Art & Design Librarian (Assistant Professor), Fine Arts Library, The Ohio State University
- How did you first become aware of ARLIS/NA?
I was in graduate school looking for resources on pursuing art librarianship. I was interested to know if there was an association for art librarians, and alas, I found it! I wanted to attend the conference immediately, but at the time was working for an institution that didn’t have a ton of funding for travel, so I wasn’t able to go or justify the time off, as my position was very generalist rather than subject specific.
- How did you first become involved with ARLIS/NA? When did you become a member?
I first became involved with ARLIS/NA by volunteering for ArLiSNAP. I volunteered for ArLiSNAP because I wanted to get involved in service on the national level, but I felt like such a newbie, and also my job until January 2019 was not an art librarian position. Volunteering for ArLiSNAP made me realize that there are so many of us who want this job but haven’t gotten there yet, and we’re all in it together, no matter the stage of our career. I became a member about a year ago. I’m newish!
- What do you find most valuable about being a member of ARLIS/NA?
I find the network of colleagues the most valuable. Being able to discuss what I do with other folks who have similar job responsibilities and serve similar communities of researchers/artists is incredible. Working in a university as vast as Ohio State is really great in so many ways, but I do work in a branch location that can feel a little isolating at times. The ARLIS/NA annual conference and our local chapter meetings have helped me feel plugged into the reality that we have this great web of librarians facing the same challenges and triumphs each day in their job. Needless to say, I am super disappointed that the annual conference has been cancelled this year. It was the right thing to do, and I’m so psyched how many ARLIS/NA members immediately jumped on the listserv to crowdsource important resources for our patrons as all of our universities began closing/going online for the remainder of the semester.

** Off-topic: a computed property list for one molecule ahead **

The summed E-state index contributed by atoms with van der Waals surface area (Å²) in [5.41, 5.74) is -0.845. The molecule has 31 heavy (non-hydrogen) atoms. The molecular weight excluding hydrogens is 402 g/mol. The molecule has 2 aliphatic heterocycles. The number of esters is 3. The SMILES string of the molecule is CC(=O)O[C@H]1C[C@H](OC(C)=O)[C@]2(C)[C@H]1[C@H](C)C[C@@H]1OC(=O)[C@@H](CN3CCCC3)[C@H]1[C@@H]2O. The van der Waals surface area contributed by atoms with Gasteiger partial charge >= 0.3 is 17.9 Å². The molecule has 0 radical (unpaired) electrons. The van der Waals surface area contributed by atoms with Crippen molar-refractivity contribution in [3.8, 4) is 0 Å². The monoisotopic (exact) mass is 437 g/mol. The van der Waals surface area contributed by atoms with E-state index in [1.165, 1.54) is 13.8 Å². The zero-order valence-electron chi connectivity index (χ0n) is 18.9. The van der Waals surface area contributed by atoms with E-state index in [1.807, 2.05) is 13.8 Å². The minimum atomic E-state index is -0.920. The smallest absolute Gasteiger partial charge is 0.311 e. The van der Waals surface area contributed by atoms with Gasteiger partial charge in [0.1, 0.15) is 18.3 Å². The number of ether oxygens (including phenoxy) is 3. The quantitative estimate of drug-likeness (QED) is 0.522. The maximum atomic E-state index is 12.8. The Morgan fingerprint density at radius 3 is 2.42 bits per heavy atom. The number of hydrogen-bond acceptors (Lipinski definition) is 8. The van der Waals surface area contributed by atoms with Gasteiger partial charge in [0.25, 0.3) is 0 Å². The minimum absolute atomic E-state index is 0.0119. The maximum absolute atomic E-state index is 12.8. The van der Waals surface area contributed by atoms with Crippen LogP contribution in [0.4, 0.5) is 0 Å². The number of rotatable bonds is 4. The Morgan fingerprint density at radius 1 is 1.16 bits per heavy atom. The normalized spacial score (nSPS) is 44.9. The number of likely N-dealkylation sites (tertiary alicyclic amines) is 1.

Also super valuable is the active community of critical practitioners within ARLIS/NA. As art librarians, I find that there is a natural inclination toward progressive thinking, but we are still a primarily white group of people that hold a lot of privilege. There’s still so much work to do, and I appreciate how many folks in ARLIS/NA are propelling that work forward and surfacing the conversations about how we can do better. Shout out especially to the Critical Librarian SIG and Diversity Committee, as well as the Art Librarian Parents and Caregivers SIG.
- Describe your involvement with ARLIS/NA? (service/leadership on committees//divisions/sections/chapters, involvement in conference planning, etc.).
I now serve on the Professional Development Committee as well as volunteer as a blog editor for ArLiSNAP. I am also a member of the Ohio Valley chapter which I’ve found to be a really fun and interesting group of people! Oh—and I’ve also contributed to Multimedia & Technology Reviews published on the website.
- Any other ARLIS/NA related experience you would like to share?
Being a part of ArLiSNAP has been really crucial as a newer librarian. When I attended the annual conference for the first time last spring, it was like I had a built in group of buddies to touch base with. Everyone is so supportive and enthusiastic, and I’ve really enjoyed volunteering. I’ve found research collaborators and friends through that group. The ARLIS/NA listserv has also been so helpful, because everyone is always sharing resources!